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Old Chicago

Darrell Robinson knows what it's like to ride in the back of the bus. To be scorned, mocked, even spit on. But he suffered these slings and arrows not because of the color of his skin, but for the content of his record crates.

Robinson is a house DJ, born and raised in Chicago, the birthplace of house, that early but enduring form of electronic dance music that is the love child of disco and the drum machine. Robinson, better known to Denver club-goers as DJ Fox, was a teenager in the golden age of house -- the 1980s, when the hot mix shows on WBMX dominated the Windy City airwaves. He learned to deejay by watching and listening to lords of the dance like Frankie Knuckles, Bad Boy Bill and Julian Perez. By the time he was 29, he was a master of the craft. But he was no missionary. He had no experience dealing with the hostile natives of Vail, Colorado.

It was 1995, the first year of Robinson's residency at Sheika's, a nightclub on Bridge Street in Vail Village. The club's cosmopolitan owner had decided to make a radical change from the usual ski-town fodder -- jam band, Top 40, old hippie with a guitar playing Cat Stevens covers -- to Chicago house spun by Robinson, whom the owner of Sheika's lured to Vail with a good money gig. The crowds he faced were rich, white and surly. To them, he was a weird black kid subjecting them to diva vocals and sequenced electronic beats. They threw drinks at him. They laughed at him. They asked him why the songs never ended.

One night in 1995, a cute ski bunny strutted up to the DJ booth and demanded that he play her favorite Bob Marley song, "the one about the little birdies." Problem was, he didn't have a single Bob Marley record in his crates. He couldn't have played her song even if he wanted to, which he didn't.

"I was polite about it," Robinson recalls. "I said, 'Ma'am, I don't have any Bob Marley.'" She bugged out, he says. "She said, 'I'm the daughter of so-and-so, who owns such-and-such bank, and I want you to play Bob Marley.'" Robinson asked her to hold tight while he mixed out a record. When he looked up, she was still there.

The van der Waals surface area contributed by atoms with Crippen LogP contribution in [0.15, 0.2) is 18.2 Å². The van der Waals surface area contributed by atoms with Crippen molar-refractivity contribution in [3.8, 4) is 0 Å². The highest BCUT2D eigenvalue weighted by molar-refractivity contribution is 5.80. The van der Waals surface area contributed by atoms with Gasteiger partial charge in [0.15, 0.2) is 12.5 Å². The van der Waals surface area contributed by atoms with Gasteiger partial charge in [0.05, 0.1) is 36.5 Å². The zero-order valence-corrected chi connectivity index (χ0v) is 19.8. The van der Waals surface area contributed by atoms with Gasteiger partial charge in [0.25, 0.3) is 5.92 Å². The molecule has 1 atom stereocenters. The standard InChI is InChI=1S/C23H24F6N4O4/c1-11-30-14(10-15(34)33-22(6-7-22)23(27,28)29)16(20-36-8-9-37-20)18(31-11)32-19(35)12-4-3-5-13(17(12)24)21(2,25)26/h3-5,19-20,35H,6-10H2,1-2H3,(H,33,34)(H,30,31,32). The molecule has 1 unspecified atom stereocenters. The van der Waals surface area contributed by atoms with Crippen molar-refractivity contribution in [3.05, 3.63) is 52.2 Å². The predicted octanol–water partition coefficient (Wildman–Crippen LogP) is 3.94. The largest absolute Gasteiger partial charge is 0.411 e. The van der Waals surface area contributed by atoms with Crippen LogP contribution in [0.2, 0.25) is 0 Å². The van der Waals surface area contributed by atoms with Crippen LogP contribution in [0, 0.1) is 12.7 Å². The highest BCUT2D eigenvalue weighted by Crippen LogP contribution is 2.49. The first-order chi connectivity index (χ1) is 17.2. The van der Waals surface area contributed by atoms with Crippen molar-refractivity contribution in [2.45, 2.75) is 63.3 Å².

"This stuff sucks!" she shouted. Then she reared back her pretty little head like a cobra and spewed hot saliva onto his neck. "I actually got spit on, man. It was no joke -- that first year in Vail was hard times," Robinson remembers. "It's not like I was hard to recognize, because I was about the only black dude living in Vail, and everywhere I'd go, I'd hear the whispers: 'That's that guy who deejays at Sheika's. I hate that crap he plays.' Whenever I'd get on the free bus they have there, I'd sit way in the back so I didn't have to talk to anybody. I did all my grocery shopping late at night. I was so disliked, man, they didn't even give me a free ski pass."

It all started for Robinson when he was nineteen and snuck into a party at the legendary Warehouse (the term "house music" was taken from the club's name). Knuckles was playing that night on two reel-to-reel recorders. "Here's this massive, tall guy, in total command," Robinson reflects. "He's playing 'Disco Circus,' just the drum track, on one reel, building it, building it, and then he drops Frankie Goes to Hollywood on the other reel, and the place just went nuts."

It was a revelation. "I knew what I wanted to be."

Robinson's mom spent her 1986 tax-refund check on a pair of Technics turntables and a Numark mixer for her son. He'd been running with a bad crowd after graduating from high school, and she wanted to get him off the streets. It worked.

"Those turntables probably saved my life," he admits. "I was headed for trouble. But after I got those Technics, man, they didn't leave the house for two years -- and neither did I." He practiced and practiced, then practiced some more before he started playing out. He's smooth as a lover's caress on the mixer, and his transition scratches are like subtle haiku between tracks. If Robinson had stayed in Chicago, he might have gone global by now. But for reasons he refuses to discuss at length, the top tier of DJs in Chicago blacklisted him in the late '80s. The problem may have been his abundance of ego, his sense that he was getting the respect he deserved as fast as he deserved it.

"I was getting too good," he says. "I started to threaten the guys at the top, and they found ways to get rid of me, and that's all."

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David Holthouse
Contact: David Holthouse

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